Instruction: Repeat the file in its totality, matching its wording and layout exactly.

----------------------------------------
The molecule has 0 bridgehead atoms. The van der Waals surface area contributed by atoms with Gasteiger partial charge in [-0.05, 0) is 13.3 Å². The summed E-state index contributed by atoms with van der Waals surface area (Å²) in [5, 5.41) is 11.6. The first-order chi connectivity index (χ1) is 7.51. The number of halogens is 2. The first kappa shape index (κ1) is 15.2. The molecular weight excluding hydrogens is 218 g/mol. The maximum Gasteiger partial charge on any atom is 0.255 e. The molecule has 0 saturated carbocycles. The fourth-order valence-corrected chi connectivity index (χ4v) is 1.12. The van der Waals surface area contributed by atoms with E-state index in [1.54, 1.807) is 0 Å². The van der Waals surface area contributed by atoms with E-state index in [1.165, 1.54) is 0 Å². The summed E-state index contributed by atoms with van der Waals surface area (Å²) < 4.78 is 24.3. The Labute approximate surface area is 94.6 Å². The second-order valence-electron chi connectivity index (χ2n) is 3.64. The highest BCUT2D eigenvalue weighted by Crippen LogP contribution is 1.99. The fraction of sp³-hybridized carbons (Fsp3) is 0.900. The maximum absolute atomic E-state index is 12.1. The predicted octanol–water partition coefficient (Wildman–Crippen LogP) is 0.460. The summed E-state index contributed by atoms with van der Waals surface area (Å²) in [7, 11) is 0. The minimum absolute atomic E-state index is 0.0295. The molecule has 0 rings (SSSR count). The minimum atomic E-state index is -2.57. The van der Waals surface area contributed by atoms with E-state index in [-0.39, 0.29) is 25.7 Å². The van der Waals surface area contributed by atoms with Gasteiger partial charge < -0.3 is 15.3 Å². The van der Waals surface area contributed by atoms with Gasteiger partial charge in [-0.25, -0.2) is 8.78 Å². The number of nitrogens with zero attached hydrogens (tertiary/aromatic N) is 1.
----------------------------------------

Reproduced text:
The molecule has 0 bridgehead atoms. The van der Waals surface area contributed by atoms with Gasteiger partial charge in [-0.05, 0) is 13.3 Å². The summed E-state index contributed by atoms with van der Waals surface area (Å²) in [5, 5.41) is 11.6. The first-order chi connectivity index (χ1) is 7.51. The number of halogens is 2. The first kappa shape index (κ1) is 15.2. The molecular weight excluding hydrogens is 218 g/mol. The maximum Gasteiger partial charge on any atom is 0.255 e. The molecule has 0 saturated carbocycles. The fourth-order valence-corrected chi connectivity index (χ4v) is 1.12. The van der Waals surface area contributed by atoms with E-state index in [1.54, 1.807) is 0 Å². The van der Waals surface area contributed by atoms with E-state index in [1.165, 1.54) is 0 Å². The summed E-state index contributed by atoms with van der Waals surface area (Å²) < 4.78 is 24.3. The Labute approximate surface area is 94.6 Å². The second-order valence-electron chi connectivity index (χ2n) is 3.64. The highest BCUT2D eigenvalue weighted by Crippen LogP contribution is 1.99. The fraction of sp³-hybridized carbons (Fsp3) is 0.900. The maximum absolute atomic E-state index is 12.1. The predicted octanol–water partition coefficient (Wildman–Crippen LogP) is 0.460. The summed E-state index contributed by atoms with van der Waals surface area (Å²) in [7, 11) is 0. The minimum absolute atomic E-state index is 0.0295. The molecule has 0 rings (SSSR count). The minimum atomic E-state index is -2.57. The van der Waals surface area contributed by atoms with E-state index in [-0.39, 0.29) is 25.7 Å². The van der Waals surface area contributed by atoms with Gasteiger partial charge < -0.3 is 15.3 Å². The van der Waals surface area contributed by atoms with Gasteiger partial charge in [-0.25, -0.2) is 8.78 Å². The number of nitrogens with zero attached hydrogens (tertiary/aromatic N) is 1.